"Along with the City of Harrisburg, we are extremely grateful for our long list of community partners,” said Bryan Davis, Executive Director for the Redevelopment Authority. “This EPA funding is crucial to our goals of protecting the health of South Allison Hill’s families, especially the children – while simultaneously removing barriers to economic development and neighborhood improvements that enhance our quality of life.”

    Since the federal brownfields law was passed in 2001, EPA’s brownfields program has assessed and cleaned up thousands of contaminated brownfields sites, returning more than 66,000 acres of land to productive reuse nationwide. The program has created or retained more than 122,000 jobs and leveraged more than $23.7 billion in redevelopment investment in brownfields communities.

    In Pennsylvania, EPA has awarded $66 million in brownfields funding that has been used for assessing nearly 1,000 sites and cleaning up 60.

    For more information on the grant recipients:

  • 11 Apr 2017 4:20 PM | Anonymous member (Administrator)
    by Michaelle Bond, Philadelphia Inquirer (PA)

    Asleep after a long day at her social-work job, Peggy Miros was jolted awake by a booming voice through a loudspeaker urging her and her neighbors to evacuate their homes.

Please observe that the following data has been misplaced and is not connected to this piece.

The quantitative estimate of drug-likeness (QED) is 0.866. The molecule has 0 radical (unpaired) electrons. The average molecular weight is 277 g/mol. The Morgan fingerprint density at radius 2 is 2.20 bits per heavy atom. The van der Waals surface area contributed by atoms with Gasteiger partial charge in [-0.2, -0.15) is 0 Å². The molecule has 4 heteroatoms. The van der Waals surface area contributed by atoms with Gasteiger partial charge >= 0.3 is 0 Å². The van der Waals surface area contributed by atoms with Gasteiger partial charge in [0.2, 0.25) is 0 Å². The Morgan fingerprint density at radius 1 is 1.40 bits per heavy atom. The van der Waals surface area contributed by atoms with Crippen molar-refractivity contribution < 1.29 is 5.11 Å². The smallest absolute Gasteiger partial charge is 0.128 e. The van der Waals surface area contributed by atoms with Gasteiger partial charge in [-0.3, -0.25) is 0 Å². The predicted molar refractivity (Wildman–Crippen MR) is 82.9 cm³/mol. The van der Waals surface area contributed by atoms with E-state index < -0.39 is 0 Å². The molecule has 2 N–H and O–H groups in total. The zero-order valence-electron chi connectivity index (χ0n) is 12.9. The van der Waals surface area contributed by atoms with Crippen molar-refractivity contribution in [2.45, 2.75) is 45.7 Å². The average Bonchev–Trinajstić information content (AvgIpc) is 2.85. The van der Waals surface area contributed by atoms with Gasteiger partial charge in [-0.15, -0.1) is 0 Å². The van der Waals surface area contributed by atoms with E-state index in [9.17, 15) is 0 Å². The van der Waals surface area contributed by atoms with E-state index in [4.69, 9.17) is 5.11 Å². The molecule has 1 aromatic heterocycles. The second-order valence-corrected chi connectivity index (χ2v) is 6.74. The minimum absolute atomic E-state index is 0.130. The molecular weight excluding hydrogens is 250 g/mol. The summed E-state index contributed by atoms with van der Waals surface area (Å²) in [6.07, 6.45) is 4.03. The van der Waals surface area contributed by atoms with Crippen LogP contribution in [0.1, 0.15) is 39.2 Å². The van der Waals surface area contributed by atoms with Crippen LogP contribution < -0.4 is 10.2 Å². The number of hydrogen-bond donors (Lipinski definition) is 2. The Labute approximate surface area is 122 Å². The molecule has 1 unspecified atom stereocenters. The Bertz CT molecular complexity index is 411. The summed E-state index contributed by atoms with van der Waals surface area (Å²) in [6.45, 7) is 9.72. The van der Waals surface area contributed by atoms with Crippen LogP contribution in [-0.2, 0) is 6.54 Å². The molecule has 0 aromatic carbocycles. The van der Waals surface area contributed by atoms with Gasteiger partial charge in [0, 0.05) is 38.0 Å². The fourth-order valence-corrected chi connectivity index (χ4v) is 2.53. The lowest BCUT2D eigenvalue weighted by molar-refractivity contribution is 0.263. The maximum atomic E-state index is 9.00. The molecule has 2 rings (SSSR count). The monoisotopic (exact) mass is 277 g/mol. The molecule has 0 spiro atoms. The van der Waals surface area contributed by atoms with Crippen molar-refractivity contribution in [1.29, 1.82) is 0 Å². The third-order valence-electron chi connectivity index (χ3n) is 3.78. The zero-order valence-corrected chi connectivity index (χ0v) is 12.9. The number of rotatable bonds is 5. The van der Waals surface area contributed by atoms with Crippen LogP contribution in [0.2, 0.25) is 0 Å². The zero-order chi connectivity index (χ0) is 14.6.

A cloud of toxic gas had formed when chemicals accidentally combined at the steel tube manufacturer next to her housing development in East Whiteland Township, Chester County, in the early morning hours of June 9, 1981.

    The EPA later found trichloroethylene (TCE), a degreasing agent linked to cancer, in the property's groundwater. The former Bishop Tube Co. site, which produced stainless steel tubes from the 1950s until 1999, now is host to graffitied and dilapidated buildings, shattered windows, cracked concrete, and overgrown vegetation, one of more than 450,000 contaminated “brownfields” across the nation.

    For the entire article, see
  • 05 Apr 2017 2:00 PM | Anonymous member (Administrator)

    by Katrina Courting, Danbury News-Times (CT)

    President Donald Trump has proposed sharp cuts to the federal agency that helps turn brownfields into productive properties, but Connecticut officials say that won’t keep the state from pressing forward with its own brownfield programs.

    Connecticut has about 1,000 brownfields: properties that are blighted, vacant or underutilized but ripe for cleanup and redevelopment. 

    Most brownfield efforts are undertaken by private owners or by municipalities. In Connecticut, the state Department of Energy and Environmental Protection oversees the regulatory components of any needed cleanup while the state Department of Economic and Community Development handles funding and redevelopment.

    For the entire article, see